The air intake hole doesn’t need to be large at all and only one will suffice.

Space hoppers and Thermal hoppers are completely different animals, I assumed you were talking about a Thermal Hopper.

Ron
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Thermal Hopper through firewall Empty Good to know, thanks.

Post  DougW on Mon Nov 16, 2020 7:40 am

Dear Ron,
It is a Thermal Hopper.

Which alcohol, methyl, ethyl, or isopropyl do you use? I have some of the latter 99% USP as well as methyl and some vodka. Am lucky to have some West Systems thin laminating epoxy used in boat repairs, obtained from a marine shop, 5:1 resin/hardener. It is great if one can get the 5:1 correct.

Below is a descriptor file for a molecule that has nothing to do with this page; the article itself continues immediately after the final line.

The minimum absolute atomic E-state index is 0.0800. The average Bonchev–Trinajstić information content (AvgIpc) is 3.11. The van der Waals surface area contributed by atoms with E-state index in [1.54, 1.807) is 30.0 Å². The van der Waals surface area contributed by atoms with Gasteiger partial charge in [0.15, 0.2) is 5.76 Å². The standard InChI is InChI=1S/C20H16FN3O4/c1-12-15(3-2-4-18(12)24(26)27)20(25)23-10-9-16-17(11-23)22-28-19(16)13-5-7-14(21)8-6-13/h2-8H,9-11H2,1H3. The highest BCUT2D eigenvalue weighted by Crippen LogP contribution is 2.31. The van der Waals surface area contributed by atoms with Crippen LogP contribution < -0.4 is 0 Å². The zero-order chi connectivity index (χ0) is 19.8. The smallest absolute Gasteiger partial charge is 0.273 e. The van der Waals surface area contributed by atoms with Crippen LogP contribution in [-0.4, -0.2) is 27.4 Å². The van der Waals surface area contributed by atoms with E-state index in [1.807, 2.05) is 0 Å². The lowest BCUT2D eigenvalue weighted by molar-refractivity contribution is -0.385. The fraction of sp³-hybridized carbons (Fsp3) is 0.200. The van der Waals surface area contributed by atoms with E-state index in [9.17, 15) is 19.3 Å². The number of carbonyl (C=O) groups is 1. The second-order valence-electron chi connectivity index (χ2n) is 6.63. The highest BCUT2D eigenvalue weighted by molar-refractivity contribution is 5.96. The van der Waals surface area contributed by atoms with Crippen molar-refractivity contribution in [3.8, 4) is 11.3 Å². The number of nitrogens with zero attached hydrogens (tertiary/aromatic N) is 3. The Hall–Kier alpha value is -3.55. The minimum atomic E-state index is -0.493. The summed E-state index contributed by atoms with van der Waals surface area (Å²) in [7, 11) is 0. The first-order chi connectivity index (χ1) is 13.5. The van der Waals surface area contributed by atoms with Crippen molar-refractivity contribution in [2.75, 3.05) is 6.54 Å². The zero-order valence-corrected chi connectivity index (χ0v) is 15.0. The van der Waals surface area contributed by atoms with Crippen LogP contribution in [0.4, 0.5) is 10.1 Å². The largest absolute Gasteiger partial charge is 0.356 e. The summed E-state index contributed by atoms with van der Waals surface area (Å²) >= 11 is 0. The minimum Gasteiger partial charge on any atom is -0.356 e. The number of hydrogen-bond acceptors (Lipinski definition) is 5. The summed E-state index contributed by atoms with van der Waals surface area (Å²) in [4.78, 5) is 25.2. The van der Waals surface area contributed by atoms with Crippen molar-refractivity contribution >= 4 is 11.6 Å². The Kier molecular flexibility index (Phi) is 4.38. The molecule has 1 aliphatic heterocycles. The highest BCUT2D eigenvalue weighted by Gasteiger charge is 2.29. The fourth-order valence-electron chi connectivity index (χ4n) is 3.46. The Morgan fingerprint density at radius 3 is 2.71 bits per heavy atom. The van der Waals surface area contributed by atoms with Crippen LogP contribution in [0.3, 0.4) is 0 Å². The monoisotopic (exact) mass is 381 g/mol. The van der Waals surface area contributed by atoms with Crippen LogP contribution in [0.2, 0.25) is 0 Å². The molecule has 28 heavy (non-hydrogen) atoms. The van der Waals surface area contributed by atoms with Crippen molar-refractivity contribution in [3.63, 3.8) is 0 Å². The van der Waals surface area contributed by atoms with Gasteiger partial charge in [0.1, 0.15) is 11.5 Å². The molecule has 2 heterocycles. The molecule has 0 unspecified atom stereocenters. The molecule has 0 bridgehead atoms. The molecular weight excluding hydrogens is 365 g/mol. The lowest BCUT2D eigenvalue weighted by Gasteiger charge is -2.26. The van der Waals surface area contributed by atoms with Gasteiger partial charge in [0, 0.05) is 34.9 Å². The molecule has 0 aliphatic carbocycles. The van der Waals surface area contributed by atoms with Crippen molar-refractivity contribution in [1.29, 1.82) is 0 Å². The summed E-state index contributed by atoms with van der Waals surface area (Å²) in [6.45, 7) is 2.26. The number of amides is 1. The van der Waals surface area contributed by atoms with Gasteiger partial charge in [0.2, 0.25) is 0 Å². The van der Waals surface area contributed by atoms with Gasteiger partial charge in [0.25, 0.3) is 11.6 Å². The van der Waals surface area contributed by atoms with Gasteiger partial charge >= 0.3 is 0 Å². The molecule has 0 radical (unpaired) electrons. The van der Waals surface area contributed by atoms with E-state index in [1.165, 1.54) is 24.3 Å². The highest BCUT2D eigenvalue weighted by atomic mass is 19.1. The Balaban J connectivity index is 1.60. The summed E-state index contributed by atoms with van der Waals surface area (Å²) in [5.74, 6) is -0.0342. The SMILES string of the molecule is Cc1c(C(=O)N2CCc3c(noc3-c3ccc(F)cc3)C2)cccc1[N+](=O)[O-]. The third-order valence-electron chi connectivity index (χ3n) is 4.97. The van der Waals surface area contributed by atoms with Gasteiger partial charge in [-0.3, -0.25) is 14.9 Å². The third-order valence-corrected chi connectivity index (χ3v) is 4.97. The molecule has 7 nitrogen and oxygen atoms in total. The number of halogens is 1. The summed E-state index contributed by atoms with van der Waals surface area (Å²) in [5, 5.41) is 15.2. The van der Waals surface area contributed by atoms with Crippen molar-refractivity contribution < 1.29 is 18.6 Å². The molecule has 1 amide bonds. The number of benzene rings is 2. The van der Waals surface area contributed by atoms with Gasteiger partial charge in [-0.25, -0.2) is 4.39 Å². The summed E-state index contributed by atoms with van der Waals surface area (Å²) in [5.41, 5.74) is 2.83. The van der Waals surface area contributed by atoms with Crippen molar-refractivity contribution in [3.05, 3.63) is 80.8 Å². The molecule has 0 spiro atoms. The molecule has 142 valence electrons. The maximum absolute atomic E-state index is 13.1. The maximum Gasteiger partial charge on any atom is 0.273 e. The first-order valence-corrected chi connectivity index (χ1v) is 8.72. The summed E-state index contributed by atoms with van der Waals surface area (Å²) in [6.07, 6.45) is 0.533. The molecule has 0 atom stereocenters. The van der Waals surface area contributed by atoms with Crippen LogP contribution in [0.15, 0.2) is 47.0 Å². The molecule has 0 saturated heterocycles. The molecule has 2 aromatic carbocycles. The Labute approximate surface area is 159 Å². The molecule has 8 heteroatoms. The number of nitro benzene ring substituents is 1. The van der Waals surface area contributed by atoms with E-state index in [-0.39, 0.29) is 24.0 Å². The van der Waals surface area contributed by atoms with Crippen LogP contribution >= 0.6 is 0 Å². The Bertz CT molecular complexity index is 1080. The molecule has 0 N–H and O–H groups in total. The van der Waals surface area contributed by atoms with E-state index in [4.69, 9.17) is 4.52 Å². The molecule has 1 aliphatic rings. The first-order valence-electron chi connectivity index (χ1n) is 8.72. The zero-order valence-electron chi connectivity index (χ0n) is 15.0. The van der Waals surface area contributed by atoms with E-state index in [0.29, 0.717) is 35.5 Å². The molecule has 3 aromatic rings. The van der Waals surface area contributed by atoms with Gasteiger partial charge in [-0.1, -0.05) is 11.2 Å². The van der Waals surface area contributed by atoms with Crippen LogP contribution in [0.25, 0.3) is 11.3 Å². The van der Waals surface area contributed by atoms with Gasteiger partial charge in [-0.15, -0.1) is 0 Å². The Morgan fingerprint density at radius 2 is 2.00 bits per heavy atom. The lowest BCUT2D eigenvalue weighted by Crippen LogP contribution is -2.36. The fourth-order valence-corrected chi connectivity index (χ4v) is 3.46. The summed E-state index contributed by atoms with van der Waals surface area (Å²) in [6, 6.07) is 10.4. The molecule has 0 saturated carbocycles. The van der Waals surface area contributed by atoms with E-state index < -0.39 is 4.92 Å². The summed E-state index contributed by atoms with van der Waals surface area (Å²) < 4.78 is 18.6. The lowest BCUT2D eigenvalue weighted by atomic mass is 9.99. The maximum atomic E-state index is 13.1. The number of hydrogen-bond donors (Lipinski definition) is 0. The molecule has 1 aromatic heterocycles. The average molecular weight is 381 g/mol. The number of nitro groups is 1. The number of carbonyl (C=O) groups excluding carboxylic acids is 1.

It is a relief to learn that a small hole will do. I thought this might be the case since the air intake groove in the Pee Wee backplate is small. But I had made a calculation which was worrisome. There must be something wrong with my assumptions. .049 cubic inches x 300 rps = 15 cu. in. per second. A 3/8" hole has an area of about 1/8 sq. in., so the intake air flow would need to be 15/(1/Cool= 120 ips, 10 fps. Well, that's not so bad. I had been mixed up because I had thought it was 120 fps instead of ips due to careless thinking. Corresponding with you has shaken this error loose. So I can get going on the fuselage after a long stall. I guess the best way to do it would be on a test stand with a dummy fuselage behind and gradually cover a large hole until rpm drops. I don't have a place where I can easily do this.